Economic Rankings Provide Motivation to States

Florida leads Georgia in the rankings for 2022. So does (gulp) Tennessee.

Relax, fellow Bulldogs. I’m not talking about college football, nor do I mean the Gators or the Volunteers. Instead, I refer to projections for how each state’s economy is expected to perform in the coming years.
These rankings are part of an annual publication called “Rich States, Poor States.” In it, the American Legislative Exchange Council evaluates each state’s policies on a range of factors – mostly related to taxes, but also including public debt, labor laws and more.

The latest edition, released earlier this month, rates Georgia 15th. That doesn’t sound too bad, until you consider the states around us: North Carolina ranks second, Florida eighth and Tennessee 13th. We live in a tough neighborhood when it comes to economic competitiveness.

Our state also trails a number of states to our west – Utah (which is first for an amazing 15th straight year), Arizona (third), Oklahoma (fourth), Idaho (fifth), Nevada (sixth), North Dakota (ninth), Wyoming (10th), Texas (11th) and South Dakota (12th) – plus Indiana (seventh) and Wisconsin (14th) in the Midwest.
The publication also looks at past performance – economic growth, net domestic migration and job creation over the past decade – and rates Georgia ninth. By that metric we trail, in descending order: Arizona, Utah, Florida, Idaho, Washington, Colorado, South Carolina and Texas.

You’ll notice a good bit of overlap between those lists. Where there are exceptions, they tend to be states that have fallen in the rankings over the years. Colorado, for example, routinely landed in the top 10 for economic outlook from 2009 to 2012, portending future prosperity. It has fallen fairly steadily ever since, indicating a possible future decline.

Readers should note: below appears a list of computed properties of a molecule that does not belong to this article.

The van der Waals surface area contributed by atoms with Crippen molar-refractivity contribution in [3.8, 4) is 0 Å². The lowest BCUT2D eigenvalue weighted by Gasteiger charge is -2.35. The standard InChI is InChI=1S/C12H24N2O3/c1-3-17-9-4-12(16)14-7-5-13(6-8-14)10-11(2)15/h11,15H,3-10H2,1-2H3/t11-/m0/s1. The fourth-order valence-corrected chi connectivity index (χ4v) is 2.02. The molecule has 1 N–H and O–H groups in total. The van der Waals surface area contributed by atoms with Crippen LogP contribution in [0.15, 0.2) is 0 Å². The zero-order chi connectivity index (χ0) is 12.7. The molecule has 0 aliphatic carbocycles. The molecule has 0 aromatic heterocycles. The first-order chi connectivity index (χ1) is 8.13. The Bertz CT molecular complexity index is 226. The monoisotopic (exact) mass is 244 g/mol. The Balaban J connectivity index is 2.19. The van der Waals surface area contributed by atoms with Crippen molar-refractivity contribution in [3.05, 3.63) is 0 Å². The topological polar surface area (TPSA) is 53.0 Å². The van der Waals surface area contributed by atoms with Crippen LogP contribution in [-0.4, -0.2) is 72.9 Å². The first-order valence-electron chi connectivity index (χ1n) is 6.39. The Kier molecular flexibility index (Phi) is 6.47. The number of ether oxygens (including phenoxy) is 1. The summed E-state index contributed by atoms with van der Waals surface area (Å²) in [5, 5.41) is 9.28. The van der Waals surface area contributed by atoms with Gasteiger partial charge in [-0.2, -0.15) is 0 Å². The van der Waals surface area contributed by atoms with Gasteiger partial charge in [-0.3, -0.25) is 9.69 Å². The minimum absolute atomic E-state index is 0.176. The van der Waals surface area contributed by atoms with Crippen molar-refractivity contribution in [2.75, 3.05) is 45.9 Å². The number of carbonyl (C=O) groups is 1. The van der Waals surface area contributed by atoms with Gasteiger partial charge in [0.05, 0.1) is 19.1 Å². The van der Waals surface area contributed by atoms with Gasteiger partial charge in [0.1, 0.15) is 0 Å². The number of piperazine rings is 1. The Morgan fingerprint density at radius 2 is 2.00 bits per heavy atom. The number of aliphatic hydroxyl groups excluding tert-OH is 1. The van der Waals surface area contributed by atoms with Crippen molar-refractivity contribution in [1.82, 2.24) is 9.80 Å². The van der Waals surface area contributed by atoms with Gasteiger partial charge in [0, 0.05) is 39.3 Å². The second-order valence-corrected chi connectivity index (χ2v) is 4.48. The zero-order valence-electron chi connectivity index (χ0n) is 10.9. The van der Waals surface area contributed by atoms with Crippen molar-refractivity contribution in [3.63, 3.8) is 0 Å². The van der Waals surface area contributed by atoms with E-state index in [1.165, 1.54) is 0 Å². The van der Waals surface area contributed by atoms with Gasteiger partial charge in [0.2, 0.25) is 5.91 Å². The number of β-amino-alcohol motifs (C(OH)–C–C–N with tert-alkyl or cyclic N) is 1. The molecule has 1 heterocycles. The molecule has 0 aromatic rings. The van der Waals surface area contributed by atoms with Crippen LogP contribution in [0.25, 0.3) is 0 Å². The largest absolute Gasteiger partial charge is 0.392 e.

No rating system is perfect, but the beauty of “Rich States, Poor States” is its recognition that humans are rational beings who respond to incentives. Make a place more attractive, and it’s likely to attract people, jobs and investment.

That’s why the decisions made by Georgia’s policymakers, including the recent bill to flatten and lower the personal income tax matter.

“Rich States, Poor States” is particularly impressed with Georgia’s labor laws, rating us highly for the labor-market flexibility that comes with having right-to-work laws and a relatively low minimum wage. That doesn’t mean Georgians can’t earn a good living. But it does mean employers can adjust to disruptions and aren’t locked into expensive contracts with unions or government-mandated wages.

The rankings are less favorable toward Georgia’s existing tax code, slotting us in the middle on most metrics. The bill that passed earlier this month should give us a boost once it’s fully implemented. The (eventual) flat rate of 4.99%, down from a high of 5.75% currently, would bump Georgia up by one spot if it were in place today. Going to a flat tax would bump it up one or two more.

Of course, other states aren’t standing pat. Statehouses across the country have been busy cutting tax rates in response to huge surpluses. Highly competitive states such as North Carolina continue to make progress, and states that have lagged Georgia, such as Iowa and Mississippi, are taking bold steps to catch up. This is no time to rest on our laurels.

The revenue surges won’t last forever, but so far they show few signs of slowing: Through the first nine months of the current budget year, Georgia is running $3.59 billion, or 18.9%, ahead of last year, which itself saw a surplus surpassing $3 billion. Along with responsible budgeting, paring back tax rates can ensure state spending doesn’t grow out of control during these boom times.

The greatest value of these kinds of rankings may lie not in the comparisons themselves, but in the motivation they provide to improve. Georgia will be better off if our policies improve, even if our ranking doesn’t.

Of course, as we Bulldog fans now can finally confirm, it sure does feel great to be No. 1.

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